Police conclude Partygate investigation into Downing Street gatherings


The Metropolitan police have completed their investigation into lockdown-breaching parties in Downing Street and Whitehall, and issued a total of 126 fixed-penalty notices, the force has announced.

Thus far Boris Johnson has received one fine. It is not immediately clear if any of the last tranche of fines involve any more for the prime minister.

The Met said it had imposed fines for events on eight dates. However, on several of these, more than one event took place. The Met said that of the 12 events referred to it for investigation, “all resulted or will do so in a FPN being issued”.

If Johnson ends up receiving only one fine it could bring him political respite, given predictions he could be punished multiple times. But the end of the police investigation heralds the imminent publication of the full report into illicit gatherings by the senior civil servant Sue Gray.

An interim version of Gray’s report was published, but the full details were delayed for the police investigation, and could be damning for Johnson and his team.

Of the 126 fines, 53 involved men and 73 women, with some people receiving more than one fixed-penalty notice. The Met has not identified any of the people fined, although Downing Street pledged to say if Johnson or the cabinet secretary, Simon Case, were penalised.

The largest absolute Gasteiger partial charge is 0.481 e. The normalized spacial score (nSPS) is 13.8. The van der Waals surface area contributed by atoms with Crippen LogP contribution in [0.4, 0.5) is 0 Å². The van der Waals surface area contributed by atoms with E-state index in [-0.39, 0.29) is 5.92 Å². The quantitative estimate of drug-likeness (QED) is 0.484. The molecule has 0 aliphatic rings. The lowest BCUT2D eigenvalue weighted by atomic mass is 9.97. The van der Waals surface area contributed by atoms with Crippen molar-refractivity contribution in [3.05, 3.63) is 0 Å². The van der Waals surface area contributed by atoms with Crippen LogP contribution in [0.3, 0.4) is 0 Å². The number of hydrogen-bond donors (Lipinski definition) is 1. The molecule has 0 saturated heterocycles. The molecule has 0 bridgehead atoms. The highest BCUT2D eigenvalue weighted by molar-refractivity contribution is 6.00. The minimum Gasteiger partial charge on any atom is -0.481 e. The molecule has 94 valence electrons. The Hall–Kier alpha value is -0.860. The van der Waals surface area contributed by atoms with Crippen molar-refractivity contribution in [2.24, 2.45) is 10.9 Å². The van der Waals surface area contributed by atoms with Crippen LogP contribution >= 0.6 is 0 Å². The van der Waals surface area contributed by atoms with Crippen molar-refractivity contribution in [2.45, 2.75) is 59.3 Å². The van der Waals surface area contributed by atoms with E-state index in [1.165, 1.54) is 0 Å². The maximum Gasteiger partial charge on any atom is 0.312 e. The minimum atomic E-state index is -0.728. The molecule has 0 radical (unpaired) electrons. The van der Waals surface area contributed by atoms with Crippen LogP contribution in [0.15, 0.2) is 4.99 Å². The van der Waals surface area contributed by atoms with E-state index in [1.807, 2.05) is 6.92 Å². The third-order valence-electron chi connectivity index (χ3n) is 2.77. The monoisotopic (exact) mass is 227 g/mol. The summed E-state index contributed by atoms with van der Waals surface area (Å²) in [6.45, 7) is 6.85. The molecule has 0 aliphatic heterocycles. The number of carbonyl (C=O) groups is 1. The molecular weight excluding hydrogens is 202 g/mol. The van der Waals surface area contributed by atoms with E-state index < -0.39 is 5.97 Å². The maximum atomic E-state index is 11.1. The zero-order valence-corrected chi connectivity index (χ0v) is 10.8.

Johnson and the chancellor, Rishi Sunak, were among people fined for attending a brief birthday party for the prime minister in the cabinet room on 19 June 2020.

The eight dates for which fines have been issued are:

  • 20 May 2020, when “bring your own booze” drinks were held in the Downing Street garden.
  • 18 June 2020, when a party was held to mark the departure of a No 10 private secretary.
  • 19 June, the date of Johnson’s birthday party, for which he was fined.
  • 13 November 2020, when a leaving do was held for adviser Lee Cain as well as a party in the No 10 flat.
  • 17 December 2020 when several parties were held, including one to mark the departure of Covid taskforce boss Kate Josephs.
  • 18 December, the date of the “cheese and wine” gathering which led to the resignation of Allegra Stratton.
  • 14 January 2021, when gatherings were held to mark the departure of two private secretaries, as revealed by Sue Gray.
  • 16 April, the eve of Prince Philip’s funeral, when two parties were held, one of which culminated in Wilfred Johnson’s swing being broken.

In its statement, the Met said that while it did not routinely investigate historical Covid breaches, it would do so if there was evidence those involved knew they were breaking rules, where the case was clear, and “where not investigating would significantly undermine the legitimacy of the law”.

The acting deputy commissioner of the Met Helen Ball said: “There is no doubt that the pandemic impacted all of us in so many ways and strong feelings and opinions have been expressed on this particular issue.

“When Covid regulations were introduced, the Met was clear that whilst we would not routinely investigate breaches of regulations retrospectively, there may be occasions when it would be appropriate to do so.

“The information that we received with regard to the alleged breaches in Downing Street and Whitehall was sufficient to reach our criteria to begin such an investigation.

“Our investigation was thorough and impartial and was completed as quickly as we could, given the amount of information that needed to be reviewed and the importance of ensuring that we had strong evidence for each FPN referral.

“This investigation is now complete.”

Source: The Epochtimes